SAVANNAH -- You've heard of scratch-and-sniff marketing. Ellwood Ivey Jr. wants you to click and smell.
Mr. Ivey's company, Savannah-based TriSenx, has obtained a patent for a technology that uses a desktop printer-like device to produce smells based on data programmed into a Web page -- essentially allowing one to download a smell or taste from the Internet.
The scent technology, which several companies have been developing in various permutations, works by mixing several base chemicals that emit the desired smell.
A rose is a rose and all that, even when its scent is a digitalized simulation delivered through the Net.
Like an overachieving science fair entrant, Mr. Ivey relishes the opportunity to demonstrate. TriSenx's chairman and chief executive leaps to his computer and launches the Windows-based application. Ivey loads the company's Web page -- "Get ready, because the future is so close you can taste it" -- and clicks to the demo section.
First up, a strawberry. A sheet of gold adhesive paper slides into the FirstSENX machine and emerges with the imprimatur of a strawberry.
"Here you go. Smell this," he offers.
It smells like a strawberry. He prints another and licks it. Next he prints a cappuccino, and then a rather harsh perfume.
The smells are adhered to a fiber cardstock paper and, in coming months, to a communion-like wafer that would allow people to taste a particular flavor.
Mr. Ivey anticipates a day when smells become as common as the audio already found on countless personal and commercial Web pages.But not everyone is so sure the audio analogy works -- at least right now.
"Unless they can drive the cost down to where it comes bundled with your new computer, then it might become popular," said Ullas Naik, an e-commerce analyst with FAC Equities in Boston. But longer-term, five years or more, online scent could become popular if Web designers and computer makers push it, Mr. Naik said.
TriSenx's smells come from water-based chemicals, and all are generic, "to keep it simple," Mr. Ivey says. The device can simulate the interior odor of a brand new car. But it cannot reproduce the precise aroma of, for example, a 2000 Nissan Altima.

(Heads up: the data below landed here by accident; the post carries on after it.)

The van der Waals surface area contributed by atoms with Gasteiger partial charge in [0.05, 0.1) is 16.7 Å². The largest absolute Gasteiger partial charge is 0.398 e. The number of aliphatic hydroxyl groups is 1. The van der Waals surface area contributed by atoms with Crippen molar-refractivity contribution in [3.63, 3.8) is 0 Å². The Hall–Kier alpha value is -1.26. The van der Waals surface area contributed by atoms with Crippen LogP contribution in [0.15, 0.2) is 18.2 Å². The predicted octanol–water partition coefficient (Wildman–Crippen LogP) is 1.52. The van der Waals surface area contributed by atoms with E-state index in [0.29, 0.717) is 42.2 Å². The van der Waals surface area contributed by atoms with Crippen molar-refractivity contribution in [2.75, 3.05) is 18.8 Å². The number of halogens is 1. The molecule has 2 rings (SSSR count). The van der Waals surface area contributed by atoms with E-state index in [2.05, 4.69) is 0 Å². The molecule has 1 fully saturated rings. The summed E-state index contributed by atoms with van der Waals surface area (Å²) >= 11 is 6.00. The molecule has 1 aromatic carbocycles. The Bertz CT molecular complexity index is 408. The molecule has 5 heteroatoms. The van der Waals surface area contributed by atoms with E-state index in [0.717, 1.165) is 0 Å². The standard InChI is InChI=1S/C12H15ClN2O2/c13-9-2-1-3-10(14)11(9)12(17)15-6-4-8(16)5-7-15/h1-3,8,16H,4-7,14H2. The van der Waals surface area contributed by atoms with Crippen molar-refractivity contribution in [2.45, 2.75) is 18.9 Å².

"We're not into the protein level of molecule modeling. We think that will run into a problem later when it comes to proprietary issues, and it gets expensive," he said.
TriSenx's $398 FirstSENX device is expected to ship the last week of April. Ivey said the company has received about 50 orders so far.
Several other firms hope to develop the field of online smell into the next big thing.
DigiScents Inc., based in Oakland, Calif., is working on a smell box it calls iSmell, a device that reads a digital scent file from a Web site, creates a smell from a "palette" of 128 chemicals stored in a cartridge, and then wafts into the air with a small fan.
DigiScents spokesman David Libby says the company anticipates a not-too-distant day when watching a movie comes with not only theater-quality sound but smells distinct to the scenes.
"Imagine watching The Wizard of Oz and you smell the poppies as they're walking through the poppy field," he said.
AromaJet.com, a suburban Dallas company, has a device called Pinoke that dispenses smells coinciding with a player's action in a video game.
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